Remarks – Pre-Budget Consultations January 19th, 2016, Peterborough
Rita Smith, Executive Director, Toronto Taxi Alliance
Good morning and thank you for this opportunity to speak.
As this Committee undertakes the work of ensuring Ontario has the funds it needs to deliver important programs, I want to call your attention to a new threat to our financial security – the so-called “Sharing Economy.”
Firms like Uber and AirBnB are not “sharing.” They are avoiding the taxes paid by legal, legitimate transportation and hotel industries and enjoying an enormous competitive advantage by doing so.
This is not a new “sharing economy”; it’s the old Underground Economy. It’s not new, it’s not right, and it’s not good for Ontario.
Take Uber: every transaction conducted by Uber is processed in the Netherlands. Fortune magazine published a detailed description of how Uber avoids taxes all around the globe, describing the scheme as the “Double Dutch.”
It’s too complicated to explain in 3 minutes, however, I am providing each of you with a copy of this article and the convoluted diagrams used to describe how Uber takes a $100 taxi ride in Italy and turns it into a meagre 20 cents of income claimed in the Netherlands.
Uber uses the same system to avoid taxation in Canada.
Meanwhile, Uber uses the roads, infrastructure, snow removal and other services paid for with OUR tax dollars to make a profit, and then send that money overseas.
Uber is not helping to build Ontario; it exploits Ontario.
We wish every elected official would read this Fortune article before supporting the Underground Economy, which Statistics Canada notes generated $42 billion in 2012 and is growing at almost the same rate as the legitimate economy.
Legal taxi drivers in Ontario remitted millions of dollars in HST in 2015 – about $75 million in Toronto alone. This is in addition to the $15 million in fees the taxi industry pays the City of Toronto.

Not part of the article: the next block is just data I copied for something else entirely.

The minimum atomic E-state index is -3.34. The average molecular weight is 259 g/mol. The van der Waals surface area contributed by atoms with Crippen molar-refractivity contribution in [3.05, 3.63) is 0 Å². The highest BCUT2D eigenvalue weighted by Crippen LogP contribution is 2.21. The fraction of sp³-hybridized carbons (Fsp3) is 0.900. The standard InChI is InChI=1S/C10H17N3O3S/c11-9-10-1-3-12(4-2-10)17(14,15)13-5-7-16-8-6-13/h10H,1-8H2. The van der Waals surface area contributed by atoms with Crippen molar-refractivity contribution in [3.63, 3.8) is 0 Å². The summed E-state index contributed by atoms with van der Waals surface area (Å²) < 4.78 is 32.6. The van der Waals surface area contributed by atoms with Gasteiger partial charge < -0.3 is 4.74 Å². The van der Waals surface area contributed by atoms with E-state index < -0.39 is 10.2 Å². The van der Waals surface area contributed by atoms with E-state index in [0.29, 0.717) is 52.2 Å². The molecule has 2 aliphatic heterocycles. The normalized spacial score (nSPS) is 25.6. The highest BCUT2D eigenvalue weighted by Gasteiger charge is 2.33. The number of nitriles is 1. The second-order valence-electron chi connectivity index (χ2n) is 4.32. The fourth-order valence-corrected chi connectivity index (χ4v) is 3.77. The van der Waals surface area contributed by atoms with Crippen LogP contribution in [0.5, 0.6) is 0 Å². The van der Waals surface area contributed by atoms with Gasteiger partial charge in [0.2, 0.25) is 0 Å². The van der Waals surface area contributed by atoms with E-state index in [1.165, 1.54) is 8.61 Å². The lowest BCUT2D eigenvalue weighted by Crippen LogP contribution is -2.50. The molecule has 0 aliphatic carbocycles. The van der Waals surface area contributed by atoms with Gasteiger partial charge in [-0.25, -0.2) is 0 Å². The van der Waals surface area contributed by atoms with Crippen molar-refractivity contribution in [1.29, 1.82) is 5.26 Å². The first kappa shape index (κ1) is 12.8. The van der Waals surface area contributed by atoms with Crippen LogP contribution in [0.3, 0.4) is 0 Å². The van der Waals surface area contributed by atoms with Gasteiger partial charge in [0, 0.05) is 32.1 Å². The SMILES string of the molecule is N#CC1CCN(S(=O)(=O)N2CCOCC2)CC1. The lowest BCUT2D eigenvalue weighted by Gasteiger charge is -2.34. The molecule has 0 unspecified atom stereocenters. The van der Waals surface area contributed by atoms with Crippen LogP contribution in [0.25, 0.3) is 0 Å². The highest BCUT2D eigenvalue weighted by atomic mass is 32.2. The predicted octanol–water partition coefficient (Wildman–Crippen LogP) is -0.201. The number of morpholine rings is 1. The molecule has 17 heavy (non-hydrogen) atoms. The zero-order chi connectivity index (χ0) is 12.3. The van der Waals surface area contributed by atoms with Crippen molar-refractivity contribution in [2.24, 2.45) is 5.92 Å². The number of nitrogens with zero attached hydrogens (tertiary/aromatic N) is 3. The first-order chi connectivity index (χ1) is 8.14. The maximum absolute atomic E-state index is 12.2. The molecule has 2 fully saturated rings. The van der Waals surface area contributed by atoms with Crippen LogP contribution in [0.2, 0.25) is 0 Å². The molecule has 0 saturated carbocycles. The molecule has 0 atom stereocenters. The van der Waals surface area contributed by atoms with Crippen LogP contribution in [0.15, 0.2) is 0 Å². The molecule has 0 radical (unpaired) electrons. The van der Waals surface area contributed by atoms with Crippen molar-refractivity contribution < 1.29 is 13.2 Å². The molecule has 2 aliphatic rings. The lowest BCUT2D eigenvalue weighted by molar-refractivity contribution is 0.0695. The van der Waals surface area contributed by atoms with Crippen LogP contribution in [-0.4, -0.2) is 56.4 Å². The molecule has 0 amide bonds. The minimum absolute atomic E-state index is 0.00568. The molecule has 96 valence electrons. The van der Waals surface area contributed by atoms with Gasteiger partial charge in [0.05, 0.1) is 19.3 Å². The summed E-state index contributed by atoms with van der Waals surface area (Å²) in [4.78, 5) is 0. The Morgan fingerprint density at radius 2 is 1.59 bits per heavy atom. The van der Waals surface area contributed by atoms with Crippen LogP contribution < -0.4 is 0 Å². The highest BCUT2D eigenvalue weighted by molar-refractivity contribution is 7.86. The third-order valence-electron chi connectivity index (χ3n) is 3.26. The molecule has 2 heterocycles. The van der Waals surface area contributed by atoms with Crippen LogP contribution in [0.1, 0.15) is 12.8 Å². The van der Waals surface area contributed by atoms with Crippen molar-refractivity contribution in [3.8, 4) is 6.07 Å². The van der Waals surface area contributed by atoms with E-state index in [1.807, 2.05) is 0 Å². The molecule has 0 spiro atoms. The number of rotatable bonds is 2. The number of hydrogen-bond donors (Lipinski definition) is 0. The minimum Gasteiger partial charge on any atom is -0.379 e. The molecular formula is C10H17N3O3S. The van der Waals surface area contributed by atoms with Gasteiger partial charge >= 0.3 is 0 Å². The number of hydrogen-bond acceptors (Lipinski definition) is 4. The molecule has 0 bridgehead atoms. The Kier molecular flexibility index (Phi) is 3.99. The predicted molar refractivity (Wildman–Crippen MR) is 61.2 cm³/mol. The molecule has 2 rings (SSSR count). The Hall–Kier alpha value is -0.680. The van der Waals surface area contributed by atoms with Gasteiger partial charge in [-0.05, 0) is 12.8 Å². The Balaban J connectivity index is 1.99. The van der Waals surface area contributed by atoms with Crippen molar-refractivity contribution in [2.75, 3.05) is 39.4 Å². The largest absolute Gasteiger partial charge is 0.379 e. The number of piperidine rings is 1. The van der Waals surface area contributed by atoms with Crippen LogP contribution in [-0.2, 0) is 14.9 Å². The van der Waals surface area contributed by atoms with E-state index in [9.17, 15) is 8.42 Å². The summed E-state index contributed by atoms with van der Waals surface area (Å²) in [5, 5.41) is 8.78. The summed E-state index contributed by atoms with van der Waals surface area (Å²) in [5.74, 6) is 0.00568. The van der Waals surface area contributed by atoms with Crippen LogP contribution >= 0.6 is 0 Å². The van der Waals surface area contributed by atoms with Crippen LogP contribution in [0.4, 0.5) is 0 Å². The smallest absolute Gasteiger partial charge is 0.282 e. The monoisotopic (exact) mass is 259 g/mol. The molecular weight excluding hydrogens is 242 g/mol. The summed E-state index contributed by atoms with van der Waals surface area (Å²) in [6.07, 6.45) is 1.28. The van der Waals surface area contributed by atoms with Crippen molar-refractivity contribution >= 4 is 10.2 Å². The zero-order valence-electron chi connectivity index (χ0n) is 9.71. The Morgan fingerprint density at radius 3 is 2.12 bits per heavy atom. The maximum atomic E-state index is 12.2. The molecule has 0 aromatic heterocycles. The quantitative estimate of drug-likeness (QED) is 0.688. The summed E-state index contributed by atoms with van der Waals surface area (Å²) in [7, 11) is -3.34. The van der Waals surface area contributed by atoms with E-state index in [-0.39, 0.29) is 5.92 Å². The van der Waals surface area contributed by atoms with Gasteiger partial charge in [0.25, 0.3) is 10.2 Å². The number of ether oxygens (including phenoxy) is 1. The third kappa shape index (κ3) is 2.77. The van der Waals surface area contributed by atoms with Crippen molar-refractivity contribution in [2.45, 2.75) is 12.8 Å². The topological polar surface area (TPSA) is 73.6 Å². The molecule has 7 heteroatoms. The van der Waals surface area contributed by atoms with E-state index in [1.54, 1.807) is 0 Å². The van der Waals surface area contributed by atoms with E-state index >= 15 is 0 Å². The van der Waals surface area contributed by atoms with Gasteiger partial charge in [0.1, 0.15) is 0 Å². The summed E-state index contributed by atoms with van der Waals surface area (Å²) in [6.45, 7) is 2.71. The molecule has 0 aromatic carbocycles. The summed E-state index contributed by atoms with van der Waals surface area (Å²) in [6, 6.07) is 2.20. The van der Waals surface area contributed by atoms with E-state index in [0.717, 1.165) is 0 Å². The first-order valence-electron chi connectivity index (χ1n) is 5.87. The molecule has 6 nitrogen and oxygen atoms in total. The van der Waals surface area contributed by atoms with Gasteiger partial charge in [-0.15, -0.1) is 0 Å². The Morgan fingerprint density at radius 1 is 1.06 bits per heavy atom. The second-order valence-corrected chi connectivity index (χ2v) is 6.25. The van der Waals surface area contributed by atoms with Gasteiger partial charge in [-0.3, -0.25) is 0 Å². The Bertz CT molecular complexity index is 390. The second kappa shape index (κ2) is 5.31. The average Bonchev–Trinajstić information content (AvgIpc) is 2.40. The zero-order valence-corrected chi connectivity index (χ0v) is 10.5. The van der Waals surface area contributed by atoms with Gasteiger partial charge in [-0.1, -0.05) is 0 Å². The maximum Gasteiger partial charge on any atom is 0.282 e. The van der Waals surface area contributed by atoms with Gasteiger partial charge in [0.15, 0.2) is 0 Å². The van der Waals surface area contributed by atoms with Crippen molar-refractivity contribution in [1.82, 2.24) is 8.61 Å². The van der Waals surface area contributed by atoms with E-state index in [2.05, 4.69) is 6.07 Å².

If the 20,000 cars Uber claims to have on the road were taxed at the same rate, Uber would be paying hundreds of millions of dollars in taxes and fees.
It is not.
Would customers enjoy paying less for their rides if we did not have to collect taxes? Undoubtedly: Uber’s lower rates are a huge part of its draw.
Legitimate businesses are at an extreme disadvantage competing with operations which neither pay employees nor remit taxes.
In the month ahead, you will see tax-paying businesses go under as the Underground Economy grows.
We believe that Ontario is at an important crossroads as it creates Budget 2016.
You have an opportunity to commit to a level playing field for service providers and enforcement against tax evaders, and you must.
A legitimate business enterprise which pays taxes, fees, and insurance cannot compete with an Underground competitor which pays none of these things.
The “Sharing Economy” doesn’t share anything. It’s a soft, fuzzy term which hides the true nature of this Underground Economy and the damage it is doing to Ontario’s tax paying businesses.